Continue reading Lean In History for Women’s History Month – by Deborah Levine
Why bother writing when technology does much of the work for us? Templates plan for us, spell-check edits for us, and there’s enough information online to produce a ocean of plagiarized work. It’s no surprise that technical and business writing skills are becoming lost arts. Yet, successful communication with colleagues, teams, and clients relies heavily on written memos, emails, reports, proposals, and evaluations. Professional development should include the development of writing skills, but rarely does.
Continue reading Why Bother Writing? – by Deborah Levine
Like many of you, it is my practice to prepare for the day with quiet meditation and prayer. It was during such a time that I heard the words ‘you are a woman’ within my spirit. At the time, I had no idea of the relevance of that statement; but thought its interpretation must be a mystery well beyond female gender. Surely, there must be some deep meaning in those words. After all, they came during a time of meditation and prayer. But what could it be and why were those words given in the late summer of 2016? I had no idea, and tucked the words away in my memory to reflect on them at another time.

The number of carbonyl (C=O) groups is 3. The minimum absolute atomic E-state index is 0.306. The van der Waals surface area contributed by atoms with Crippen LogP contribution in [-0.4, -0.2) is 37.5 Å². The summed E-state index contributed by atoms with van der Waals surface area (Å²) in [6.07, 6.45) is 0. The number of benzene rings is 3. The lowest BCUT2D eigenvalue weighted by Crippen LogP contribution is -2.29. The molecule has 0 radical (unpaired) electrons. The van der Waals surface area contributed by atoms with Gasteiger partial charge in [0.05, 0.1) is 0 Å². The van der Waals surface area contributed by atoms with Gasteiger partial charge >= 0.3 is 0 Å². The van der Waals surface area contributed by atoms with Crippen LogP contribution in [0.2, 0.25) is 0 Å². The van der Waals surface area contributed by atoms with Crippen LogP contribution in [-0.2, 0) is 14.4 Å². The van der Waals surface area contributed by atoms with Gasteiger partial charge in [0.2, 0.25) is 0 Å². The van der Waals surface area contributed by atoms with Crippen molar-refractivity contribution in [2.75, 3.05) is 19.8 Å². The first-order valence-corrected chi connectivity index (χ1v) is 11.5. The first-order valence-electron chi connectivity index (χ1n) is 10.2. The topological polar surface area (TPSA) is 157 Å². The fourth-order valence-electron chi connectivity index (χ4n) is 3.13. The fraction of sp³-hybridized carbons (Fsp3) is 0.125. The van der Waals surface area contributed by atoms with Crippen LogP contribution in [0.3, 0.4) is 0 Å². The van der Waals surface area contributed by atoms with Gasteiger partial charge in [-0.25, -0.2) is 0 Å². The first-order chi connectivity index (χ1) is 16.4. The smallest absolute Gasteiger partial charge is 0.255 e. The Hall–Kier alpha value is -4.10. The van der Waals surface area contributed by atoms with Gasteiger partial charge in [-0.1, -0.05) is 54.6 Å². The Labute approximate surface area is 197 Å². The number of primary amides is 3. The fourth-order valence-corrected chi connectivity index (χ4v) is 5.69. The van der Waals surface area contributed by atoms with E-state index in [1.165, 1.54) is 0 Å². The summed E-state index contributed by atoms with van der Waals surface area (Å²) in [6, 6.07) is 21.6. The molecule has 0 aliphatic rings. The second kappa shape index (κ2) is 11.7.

Continue reading You Are a Woman, A New Mandate for Today’s Social Climate – by Lydia Taylor
As we begin 2017, the results of the U.S. presidential election are rippling through the national consciousness. Not surprisingly, there is much discussion on the fate of diversity advocacy in the community and in business. The economics of diverse communities, particularly regarding race, gender, and generation have become a daily issue for news reporting. Debate over Diversity and Inclusion (D&I) in the workplace is a natural extension of the discussion. Opinions range from D&I as a failure to D&I as more necessary than ever. Here are the vision and goals of diversity advocates followed by comments by D&I consultants. Together, they demonstrate a determination and renewed passion for both a diverse society and the diverse workplace.
The 2017 Million Women March on Washington approaches, along with about 30 sister marches around the country, including in New York City. It’s been forty-seven years since I marched down 5th Ave. for the Women’s Movement. Why did I go when my goal for that trip to Manhattan was to find a job? Entering an employment agency, I insisted on sitting at the men’s table rather than with the women who were required to take a typing test. When my persistence was met with a threat to call the police to eject me, I made my way to 5th Ave. and joined the March.
Continue reading The Women March … AGAIN – by Deborah Levine
ALICE AUGUSTA BALL (1892-1916)